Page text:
After the Interview
Back in Touch - Ask the interviewer when he/she expects to get back to you on his/her decision.
Thank the Interviewer - Verbally thank the interviewer for taking the time to interview you, before leaving. Within a day, send thank-you letters to all of the interviewers with whom you spoke if appropriate.
• Focus on presenting a positive, enthusiastic tone.
• If you are asked to describe a weakness, mention lessons learned, and steer away from negative descriptions.
• Think about three or four key points that you want to make about your personal characteristics, skills you have learned, and relevant experiences that demonstrate that you could perform the job well.
• Find specific, rather than general, examples from your experience that illustrate important points about yourself.
• When answering questions, focus on experiences that demonstrate flexibility, adaptability, responsibility, progress, achievement, creativity, initiative, and leadership.
After the interview, write a brief thank you letter. Express your appreciation for the opportunity to interview and learn about the organization, re-confirm your interest, and re-emphasize how your background and skills might be of interest to the organization.
Some Interview Questions
You can expect to be asked some of the following types of questions in an interview.
Case Questions are often used by consulting companies to assess analytical and problem solving skills. The interviewer presents a situation and asks you to discuss possible solutions
Behavioral or situational questions are used to assess how you would behave in different circumstances and to predict your behavior in future, similar situations.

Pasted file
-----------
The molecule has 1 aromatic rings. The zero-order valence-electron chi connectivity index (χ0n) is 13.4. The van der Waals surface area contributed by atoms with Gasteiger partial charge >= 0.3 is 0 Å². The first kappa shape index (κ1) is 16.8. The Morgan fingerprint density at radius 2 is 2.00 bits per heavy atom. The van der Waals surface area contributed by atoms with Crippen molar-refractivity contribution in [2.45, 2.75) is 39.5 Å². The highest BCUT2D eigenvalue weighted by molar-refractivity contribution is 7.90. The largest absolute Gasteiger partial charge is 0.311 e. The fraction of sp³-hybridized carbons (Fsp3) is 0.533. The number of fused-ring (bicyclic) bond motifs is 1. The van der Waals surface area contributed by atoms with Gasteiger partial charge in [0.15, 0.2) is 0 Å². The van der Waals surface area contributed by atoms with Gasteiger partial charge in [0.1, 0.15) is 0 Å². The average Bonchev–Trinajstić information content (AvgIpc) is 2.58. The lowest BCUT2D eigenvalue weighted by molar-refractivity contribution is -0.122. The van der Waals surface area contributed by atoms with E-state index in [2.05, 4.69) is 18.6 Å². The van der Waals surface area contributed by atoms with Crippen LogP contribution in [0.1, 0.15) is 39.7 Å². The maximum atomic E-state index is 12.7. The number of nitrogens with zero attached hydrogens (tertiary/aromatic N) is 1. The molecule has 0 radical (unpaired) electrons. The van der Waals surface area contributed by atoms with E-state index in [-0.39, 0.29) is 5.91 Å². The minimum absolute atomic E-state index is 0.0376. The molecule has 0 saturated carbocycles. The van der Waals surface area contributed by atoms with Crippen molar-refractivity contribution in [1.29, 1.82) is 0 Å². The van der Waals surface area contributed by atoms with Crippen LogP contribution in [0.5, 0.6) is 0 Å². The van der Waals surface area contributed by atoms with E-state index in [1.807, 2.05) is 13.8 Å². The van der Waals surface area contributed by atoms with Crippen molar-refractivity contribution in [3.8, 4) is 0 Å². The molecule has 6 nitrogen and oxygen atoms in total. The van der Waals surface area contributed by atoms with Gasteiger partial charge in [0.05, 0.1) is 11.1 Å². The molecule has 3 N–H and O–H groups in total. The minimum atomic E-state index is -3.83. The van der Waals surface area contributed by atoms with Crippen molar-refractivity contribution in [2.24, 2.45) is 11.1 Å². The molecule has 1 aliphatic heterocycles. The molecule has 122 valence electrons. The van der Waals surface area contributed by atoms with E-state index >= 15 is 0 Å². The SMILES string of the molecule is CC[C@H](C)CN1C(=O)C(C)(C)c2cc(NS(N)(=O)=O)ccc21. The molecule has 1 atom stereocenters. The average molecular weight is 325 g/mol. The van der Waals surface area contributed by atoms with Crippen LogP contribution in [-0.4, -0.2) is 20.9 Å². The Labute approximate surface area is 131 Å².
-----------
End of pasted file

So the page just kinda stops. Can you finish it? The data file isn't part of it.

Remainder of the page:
Role-play questions entail the interviewer asking you to put yourself in another role and decide how you would handle a specific problem.
Industry-specific questions are questions regarding the latest trends or issues in the industry.
• Tell me about yourself.
• What are your key experiences and accomplishments?
• How would you rank your achievements?
• What are your strengths and weaknesses?
• How would your friends describe you?
• Explain your reason for leaving your current job.
• What are the most important things to you in a job?
• What do you value in a supervisor?
• How would you describe your management style?
• Give an example of a situation where you demonstrated leadership.
• Give an example of how you worked on a team.
• What questions do you have about the organization? Questions for the interviewer are queries that usually focus on the culture or mission of the organization, and job responsibilities. This is not the time to bring up questions about salary, benefits, and vacation about which you can inquire after you have been offered the job.
The Phone Interview
Due to a company's geographic location, travel costs, and divergent schedules, a phone interview may often be your initial contact with a prospective employer. Below are some phone interview tips.
Objective - The idea behind a phone interview is to gain an invitation for a personal interview, and to gather more information for future steps in the process.
Preparation - Have a pen and a copy of your resume near the phone. Use a phone in a quiet area. Avoid any background noise.
a. Smile and be enthusiastic. Your enthusiasm will carry through to the interviewer.
b. Speak in a conversational manner, and be sure to speak loudly enough to be heard. Speak with some inflection and tone.
c. Let the interviewer do most of the talking. When he/she asks you a question, expound upon the answer. Use the opportunity to sell your skills and experience.
d. When the interview is over, let him/her know that you are very interested in scheduling a personal interview at his/her place of business.